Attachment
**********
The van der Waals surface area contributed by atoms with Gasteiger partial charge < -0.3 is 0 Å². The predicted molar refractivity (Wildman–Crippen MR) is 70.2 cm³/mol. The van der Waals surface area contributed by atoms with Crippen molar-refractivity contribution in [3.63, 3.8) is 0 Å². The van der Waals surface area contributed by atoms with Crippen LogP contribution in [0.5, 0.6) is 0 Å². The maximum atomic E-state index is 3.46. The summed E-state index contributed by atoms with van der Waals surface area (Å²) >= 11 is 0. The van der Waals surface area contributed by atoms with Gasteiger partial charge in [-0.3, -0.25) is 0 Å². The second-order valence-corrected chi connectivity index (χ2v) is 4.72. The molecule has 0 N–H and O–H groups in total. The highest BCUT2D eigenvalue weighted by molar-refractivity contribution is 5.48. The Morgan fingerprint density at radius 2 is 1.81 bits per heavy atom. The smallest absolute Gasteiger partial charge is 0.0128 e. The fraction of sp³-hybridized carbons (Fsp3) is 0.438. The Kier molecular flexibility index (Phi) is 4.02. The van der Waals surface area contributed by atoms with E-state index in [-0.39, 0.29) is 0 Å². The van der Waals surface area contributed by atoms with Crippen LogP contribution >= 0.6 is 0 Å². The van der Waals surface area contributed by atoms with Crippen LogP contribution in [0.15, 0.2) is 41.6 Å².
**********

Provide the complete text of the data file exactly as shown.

The van der Waals surface area contributed by atoms with Gasteiger partial charge < -0.3 is 0 Å². The predicted molar refractivity (Wildman–Crippen MR) is 70.2 cm³/mol. The van der Waals surface area contributed by atoms with Crippen molar-refractivity contribution in [3.63, 3.8) is 0 Å². The van der Waals surface area contributed by atoms with Crippen LogP contribution in [0.5, 0.6) is 0 Å². The maximum atomic E-state index is 3.46. The summed E-state index contributed by atoms with van der Waals surface area (Å²) >= 11 is 0. The van der Waals surface area contributed by atoms with Gasteiger partial charge in [-0.3, -0.25) is 0 Å². The second-order valence-corrected chi connectivity index (χ2v) is 4.72. The molecule has 0 N–H and O–H groups in total. The highest BCUT2D eigenvalue weighted by molar-refractivity contribution is 5.48. The Morgan fingerprint density at radius 2 is 1.81 bits per heavy atom. The smallest absolute Gasteiger partial charge is 0.0128 e. The fraction of sp³-hybridized carbons (Fsp3) is 0.438. The Kier molecular flexibility index (Phi) is 4.02. The van der Waals surface area contributed by atoms with E-state index in [-0.39, 0.29) is 0 Å². The van der Waals surface area contributed by atoms with Crippen LogP contribution >= 0.6 is 0 Å². The van der Waals surface area contributed by atoms with Crippen LogP contribution in [0.15, 0.2) is 41.6 Å².